Tayside is bearing the brunt of a national shortage of psychiatrists, new figures reveal.
One in five vacancies in Scotland for consultant psychiatrists is in Tayside, with 10.9 posts unfilled in the health area, according to NHS data.
That comes as the number of unfilled positions in the field across Scotland has quadrupled in five years.
The Scottish Conservatives say the vacancies “pose serious questions” about NHS Tayside’s ability to handle the number of patients with mental health problems.
The health board says they are recruiting and well-trained locums are plugging any gaps.
Some 17% of consultant psychiatrist positions are unfilled in Tayside – the equivalent of 10.9 posts, five of which have been vacant for at least six months.
Only the more populous Greater Glasgow and Clyde health board has a higher number of vacancies. Fife has one of the lowest, with just 1.6 posts unfilled.
Scottish Conservative Liam Kerr, a North East MSP, said the figures are an indictment of the SNP’s failed approach to the NHS.
“To have more than 10 posts left vacant poses serious questions about the ability of NHS Tayside to effectively manage the workload in this area,” he said.
“This type of staffing shortage also places an undue burden on those who are in post.”
Nationally, there are 55.5 vacancies, according to the latest NHS workforce figures from June, compared with 14 in 2011.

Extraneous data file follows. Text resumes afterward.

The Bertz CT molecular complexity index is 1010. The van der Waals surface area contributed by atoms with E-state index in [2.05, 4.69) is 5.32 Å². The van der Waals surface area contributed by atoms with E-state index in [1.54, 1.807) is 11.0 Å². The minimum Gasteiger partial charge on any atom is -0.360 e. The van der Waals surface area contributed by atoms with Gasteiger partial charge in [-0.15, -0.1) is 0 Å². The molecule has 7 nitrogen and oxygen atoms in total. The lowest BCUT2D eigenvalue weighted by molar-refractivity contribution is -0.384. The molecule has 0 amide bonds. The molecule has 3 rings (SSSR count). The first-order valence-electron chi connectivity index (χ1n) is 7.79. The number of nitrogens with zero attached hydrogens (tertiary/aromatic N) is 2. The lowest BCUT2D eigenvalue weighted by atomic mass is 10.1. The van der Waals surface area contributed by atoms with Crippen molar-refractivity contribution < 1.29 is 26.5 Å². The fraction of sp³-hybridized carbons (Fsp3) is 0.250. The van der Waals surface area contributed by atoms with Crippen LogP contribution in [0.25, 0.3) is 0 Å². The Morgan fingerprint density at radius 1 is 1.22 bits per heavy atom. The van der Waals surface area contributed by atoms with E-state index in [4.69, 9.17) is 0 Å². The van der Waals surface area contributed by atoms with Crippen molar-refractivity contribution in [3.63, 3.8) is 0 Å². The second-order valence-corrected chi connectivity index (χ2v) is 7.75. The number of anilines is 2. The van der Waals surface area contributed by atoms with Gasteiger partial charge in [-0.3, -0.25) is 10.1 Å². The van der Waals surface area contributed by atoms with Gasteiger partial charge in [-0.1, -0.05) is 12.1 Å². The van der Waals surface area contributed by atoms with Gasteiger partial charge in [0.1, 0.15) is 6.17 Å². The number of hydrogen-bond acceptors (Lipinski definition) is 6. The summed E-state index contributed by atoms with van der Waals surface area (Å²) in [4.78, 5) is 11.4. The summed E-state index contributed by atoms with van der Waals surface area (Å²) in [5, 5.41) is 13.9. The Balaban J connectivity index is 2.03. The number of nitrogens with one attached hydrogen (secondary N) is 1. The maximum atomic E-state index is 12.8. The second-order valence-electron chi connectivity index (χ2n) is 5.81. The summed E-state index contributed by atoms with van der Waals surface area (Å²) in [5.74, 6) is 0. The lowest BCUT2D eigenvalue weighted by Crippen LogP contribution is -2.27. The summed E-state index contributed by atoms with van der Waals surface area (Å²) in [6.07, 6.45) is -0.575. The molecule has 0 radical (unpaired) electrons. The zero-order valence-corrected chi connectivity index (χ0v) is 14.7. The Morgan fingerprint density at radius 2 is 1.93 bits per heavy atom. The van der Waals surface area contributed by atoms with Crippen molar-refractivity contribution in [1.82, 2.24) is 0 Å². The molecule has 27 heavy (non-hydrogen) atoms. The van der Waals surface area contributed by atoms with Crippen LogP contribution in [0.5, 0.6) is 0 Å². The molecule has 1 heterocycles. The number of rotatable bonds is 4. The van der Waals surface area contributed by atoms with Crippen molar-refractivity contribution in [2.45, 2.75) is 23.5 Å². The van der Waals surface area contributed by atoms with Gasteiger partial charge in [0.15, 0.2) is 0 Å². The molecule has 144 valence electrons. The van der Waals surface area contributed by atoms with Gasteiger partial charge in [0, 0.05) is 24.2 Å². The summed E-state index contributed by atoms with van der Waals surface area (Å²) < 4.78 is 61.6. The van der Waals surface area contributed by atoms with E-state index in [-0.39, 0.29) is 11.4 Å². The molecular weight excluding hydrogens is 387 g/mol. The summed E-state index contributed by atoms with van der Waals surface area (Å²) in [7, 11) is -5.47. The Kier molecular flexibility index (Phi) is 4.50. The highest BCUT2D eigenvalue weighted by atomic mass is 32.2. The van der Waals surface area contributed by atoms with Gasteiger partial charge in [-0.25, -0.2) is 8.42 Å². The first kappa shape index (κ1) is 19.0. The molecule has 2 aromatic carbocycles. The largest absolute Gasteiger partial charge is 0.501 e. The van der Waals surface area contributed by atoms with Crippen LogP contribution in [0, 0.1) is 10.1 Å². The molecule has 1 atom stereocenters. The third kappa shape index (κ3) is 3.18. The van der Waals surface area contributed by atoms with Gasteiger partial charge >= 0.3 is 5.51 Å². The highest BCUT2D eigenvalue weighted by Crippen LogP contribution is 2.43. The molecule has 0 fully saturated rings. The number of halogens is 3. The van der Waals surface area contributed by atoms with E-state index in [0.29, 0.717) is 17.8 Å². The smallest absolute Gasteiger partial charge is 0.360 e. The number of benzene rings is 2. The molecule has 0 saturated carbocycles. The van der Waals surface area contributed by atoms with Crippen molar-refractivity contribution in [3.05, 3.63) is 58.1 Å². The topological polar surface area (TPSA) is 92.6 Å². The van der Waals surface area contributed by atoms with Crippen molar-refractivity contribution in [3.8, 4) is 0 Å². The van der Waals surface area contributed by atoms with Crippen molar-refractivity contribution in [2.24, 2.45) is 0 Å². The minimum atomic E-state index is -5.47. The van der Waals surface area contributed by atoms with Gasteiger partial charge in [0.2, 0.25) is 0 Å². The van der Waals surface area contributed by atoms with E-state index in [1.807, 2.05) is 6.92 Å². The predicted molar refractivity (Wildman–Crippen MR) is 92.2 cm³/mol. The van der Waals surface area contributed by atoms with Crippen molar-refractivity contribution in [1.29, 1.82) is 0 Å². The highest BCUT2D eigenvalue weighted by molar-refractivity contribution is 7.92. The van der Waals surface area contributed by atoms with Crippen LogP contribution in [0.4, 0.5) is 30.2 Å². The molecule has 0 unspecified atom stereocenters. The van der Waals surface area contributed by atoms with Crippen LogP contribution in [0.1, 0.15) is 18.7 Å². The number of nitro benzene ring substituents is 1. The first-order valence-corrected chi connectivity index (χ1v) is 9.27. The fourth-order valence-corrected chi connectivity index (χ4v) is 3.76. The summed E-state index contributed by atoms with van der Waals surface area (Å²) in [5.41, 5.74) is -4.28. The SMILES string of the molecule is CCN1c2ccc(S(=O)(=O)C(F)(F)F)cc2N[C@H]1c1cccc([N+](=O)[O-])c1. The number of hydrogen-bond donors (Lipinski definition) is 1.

Five years ago there were no psychiatrist vacancies in Tayside, although the consultant workforce has increased by four since then.
Scottish Labour’s Jackie Baillie said this is “latest example of the SNP’s mismanagement of workforce planning in our NHS”.
A Fife-trained doctor told The Courier said that many young medics were put off psychiatry partly by workload issues brought on by staffing shortages.
A spokeswoman for NHS Tayside said there is a national shortage of consultant psychiatrists but they are looking across the UK and abroad for potential recruits.
“Whilst this process is ongoing we have ensured continuity of medical care within mental health services by employing suitably trained locum consultants,” she added.
Maureen Watt, the mental health minister, said the SNP administration has increased spending in mental health by 40% between 2006/07 and 2014/15.
She added: “The number of psychiatric consultants working within NHS Tayside has increased by 42.6% under this government, to 51.9 whole time equivalent.
“Fluctuations in consultant vacancies is linked to our efforts to expand capacity by recruiting even more staff.”